Never fear, there are no spoilers here! There is a trigger warning at the end of the post, but no plot details are given away. Happy reading!
If you’ve been around here for a minute, my Disney love is not a surprise. Combining my two biggest entertainment obsessions, Disney and books, is peak goals over here. So when I had the opportunity to read an advanced reader’s copy of Livia Blackburne’s Feather and Flame, I was beyond excited.
What I did not consider was the emotional distress of seeing one of my favorite characters once again placed in danger, because of course this is not a book where nothing bad happens to our favorite warrior. As a side note, am I the only one that would read books featuring my favorite characters, where they don’t struggle or make impossible choices, and just live their quirky, happy lives? Because I would read the heck out of that.
Feather and Flame is the second book in Disney’s Queen’s Council series. This YA series shows our beloved Disney princesses as young rulers of their own lands, aided by a mystical group of strong female leaders.
Feather and Flame is set in the time shortly following the events of the Mulan film, and many beloved characters make an appearance. Shang, the Emperor, and Mulan’s parents are all moving pieces in this new story. While Mulan has been training an all-female militia, China has been patiently waiting for the Emperor to name his heir. The Emperor’s council and Mulan are equally surprised when Mulan herself is chosen as the next leader of China.
As Mulan works to understand court life and the multilayered, nuanced language of politics, she once again finds herself fighting an uphill battle against sexism. Plus, it seems someone is working to undermine her. Mulan is fighting a different kind of battle, one with hidden enemies and once again, the fate of all of China on her shoulders.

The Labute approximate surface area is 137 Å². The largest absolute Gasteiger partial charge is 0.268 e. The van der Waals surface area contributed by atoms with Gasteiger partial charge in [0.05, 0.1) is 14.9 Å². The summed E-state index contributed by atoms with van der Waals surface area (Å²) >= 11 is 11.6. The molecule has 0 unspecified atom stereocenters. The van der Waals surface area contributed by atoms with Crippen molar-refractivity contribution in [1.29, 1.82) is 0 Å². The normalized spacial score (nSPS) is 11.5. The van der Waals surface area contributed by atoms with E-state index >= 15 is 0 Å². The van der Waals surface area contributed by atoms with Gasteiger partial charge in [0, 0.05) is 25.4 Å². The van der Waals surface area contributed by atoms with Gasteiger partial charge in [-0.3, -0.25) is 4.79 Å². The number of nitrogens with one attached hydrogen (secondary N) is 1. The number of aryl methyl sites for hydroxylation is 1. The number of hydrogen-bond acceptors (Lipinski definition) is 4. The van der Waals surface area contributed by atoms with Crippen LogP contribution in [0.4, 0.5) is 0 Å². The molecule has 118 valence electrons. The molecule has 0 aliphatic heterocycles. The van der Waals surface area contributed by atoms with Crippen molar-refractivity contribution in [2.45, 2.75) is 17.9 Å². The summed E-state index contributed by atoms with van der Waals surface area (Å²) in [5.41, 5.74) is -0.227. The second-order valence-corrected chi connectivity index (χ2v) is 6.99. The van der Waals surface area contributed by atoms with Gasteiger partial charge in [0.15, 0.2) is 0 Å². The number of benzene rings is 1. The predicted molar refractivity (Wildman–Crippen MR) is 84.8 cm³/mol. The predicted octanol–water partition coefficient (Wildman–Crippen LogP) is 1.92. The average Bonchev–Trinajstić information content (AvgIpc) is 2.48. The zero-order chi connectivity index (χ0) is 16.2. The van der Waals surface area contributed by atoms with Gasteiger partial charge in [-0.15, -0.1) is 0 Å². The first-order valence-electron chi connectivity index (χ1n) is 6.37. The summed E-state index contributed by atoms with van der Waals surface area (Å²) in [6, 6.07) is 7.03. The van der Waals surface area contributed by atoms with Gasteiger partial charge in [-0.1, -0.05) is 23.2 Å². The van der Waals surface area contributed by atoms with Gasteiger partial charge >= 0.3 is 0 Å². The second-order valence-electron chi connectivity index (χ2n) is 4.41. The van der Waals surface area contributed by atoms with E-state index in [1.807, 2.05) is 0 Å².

We’re fairly accustomed to page to screen adaptations, but recently Disney publishing has been giving us books that continue on, or have some unique twist, on our beloved childhood films. It’s interesting to see how these characters are adapted from film to into bookish form. Original characters are given even more depth, and the new characters are fully developed, relatable, and lovable. Though the plot is well done, the characters really stood out in this one. Of course, I already loved Mulan and Shang, but this continuation of their story makes me like them even more. New characters, like Zhonglin and Liwen, are well developed and memorable. If Liwen got her own spinoff, I would not complain!
The plot is gripping and well paced, neither being too slow nor too fast. Chinese history and folklore are expertly woven into the world of Mulan, as Blackburne expands on the world-building Disney animators began. With a touch of magic, this continuation of Mulan’s story fits perfectly within the Mulan universe. As a complete and total Disney nerd, I am always excited and then terrified about these kinds of projects. But Blackburne really captured the heart of Mulan, and continued her story in the most wonderful way.
Blackburne kept the inspiring feminist heartbeat of Mulan while staying true to the tone of the films. The vibe and setting fit perfectly within my expectations, and I immediately felt pulled back to ancient China each time I opened my Kindle.
Feather and Flame will be available February 1, 2022 from Disney Publishing. Thank you to Livia Blackburne, Disney Publishing, and NetGalley for an advanced e-arc so I could share my honest opinions.
Trigger warning: there are small descriptions of blood, death, and battles. It is not overly graphic.
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